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The development of the physical prototypes were made in direct relationship to the success of the integrated parametric workflow. The rapid prototypes helped to identify where the design required development or restrictions to the style parameters for effective printing. The evolution of the concepts result in a streamline construction system, designed for disassembly while maintaining opportunity for style and fit customisation.

The final design utilises the most suitable 3D printing solutions available for the design. The uppers are variations of each other to show the consistent accuracy of Multi Jet Fusion (MJF) printing, and to show off the design control in the digital workflow. This notion also plays with the idea that there may be indifference between one’s feet and making beauty of that through the style of each shoe. The manufacturing process allows for this kind of variation. The heel component is made with aluminum through Directed Energy Deposition (DED) Additive Manufacturing (AM).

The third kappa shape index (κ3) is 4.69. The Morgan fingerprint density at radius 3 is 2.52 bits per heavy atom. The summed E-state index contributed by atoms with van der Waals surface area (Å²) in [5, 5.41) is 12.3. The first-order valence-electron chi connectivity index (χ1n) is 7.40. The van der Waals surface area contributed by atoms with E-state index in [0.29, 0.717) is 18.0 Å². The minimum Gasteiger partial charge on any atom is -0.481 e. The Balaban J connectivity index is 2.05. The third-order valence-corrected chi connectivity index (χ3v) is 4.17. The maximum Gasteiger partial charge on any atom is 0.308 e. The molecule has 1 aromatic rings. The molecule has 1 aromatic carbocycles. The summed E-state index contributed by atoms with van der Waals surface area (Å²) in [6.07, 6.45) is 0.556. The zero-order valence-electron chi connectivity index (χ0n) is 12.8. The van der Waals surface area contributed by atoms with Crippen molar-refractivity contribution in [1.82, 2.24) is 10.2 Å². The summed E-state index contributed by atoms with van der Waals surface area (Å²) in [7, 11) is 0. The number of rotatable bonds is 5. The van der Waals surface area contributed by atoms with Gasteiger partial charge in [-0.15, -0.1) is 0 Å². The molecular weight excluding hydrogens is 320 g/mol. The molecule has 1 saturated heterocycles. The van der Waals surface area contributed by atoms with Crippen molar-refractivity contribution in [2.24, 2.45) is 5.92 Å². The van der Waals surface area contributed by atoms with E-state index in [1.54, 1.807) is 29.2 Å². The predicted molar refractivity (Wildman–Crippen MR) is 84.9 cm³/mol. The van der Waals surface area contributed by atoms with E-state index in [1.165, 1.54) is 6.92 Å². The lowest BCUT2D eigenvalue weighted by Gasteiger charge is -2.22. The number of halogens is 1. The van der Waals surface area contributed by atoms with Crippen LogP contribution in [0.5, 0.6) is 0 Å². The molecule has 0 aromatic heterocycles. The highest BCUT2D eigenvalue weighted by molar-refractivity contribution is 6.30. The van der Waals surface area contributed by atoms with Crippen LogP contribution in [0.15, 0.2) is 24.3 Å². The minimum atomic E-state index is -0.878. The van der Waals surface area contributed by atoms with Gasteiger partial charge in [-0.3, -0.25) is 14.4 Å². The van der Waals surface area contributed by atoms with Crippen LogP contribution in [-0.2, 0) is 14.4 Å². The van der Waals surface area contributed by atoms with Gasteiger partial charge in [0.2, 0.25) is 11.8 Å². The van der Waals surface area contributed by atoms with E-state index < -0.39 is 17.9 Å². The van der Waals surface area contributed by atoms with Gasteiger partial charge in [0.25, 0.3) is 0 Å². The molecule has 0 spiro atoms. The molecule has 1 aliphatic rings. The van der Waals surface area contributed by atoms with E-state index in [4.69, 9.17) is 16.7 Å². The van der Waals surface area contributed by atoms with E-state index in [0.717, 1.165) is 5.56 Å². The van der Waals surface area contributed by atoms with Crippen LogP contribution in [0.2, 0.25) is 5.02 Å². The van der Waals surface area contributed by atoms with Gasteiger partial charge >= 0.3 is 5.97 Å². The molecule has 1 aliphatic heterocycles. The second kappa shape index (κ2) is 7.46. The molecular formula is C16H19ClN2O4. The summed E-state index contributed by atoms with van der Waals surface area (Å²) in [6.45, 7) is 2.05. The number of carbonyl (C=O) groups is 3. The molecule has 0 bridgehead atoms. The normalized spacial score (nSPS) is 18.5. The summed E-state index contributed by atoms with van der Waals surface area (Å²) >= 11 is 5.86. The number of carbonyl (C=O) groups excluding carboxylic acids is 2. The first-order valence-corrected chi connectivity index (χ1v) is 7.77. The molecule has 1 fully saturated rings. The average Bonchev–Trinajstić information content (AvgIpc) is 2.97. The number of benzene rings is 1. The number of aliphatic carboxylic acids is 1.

3D printing enables rapid prototyping for on demand physical feedback, accelerating the development process. As the prototypes become more finalised, there is inclusion of prints that were ordered from abroad where their printing technologies are not available in New Zealand. While some of these may not be cost effective nor time effective, it is expected that they will become more accessible and affordable in the near future.

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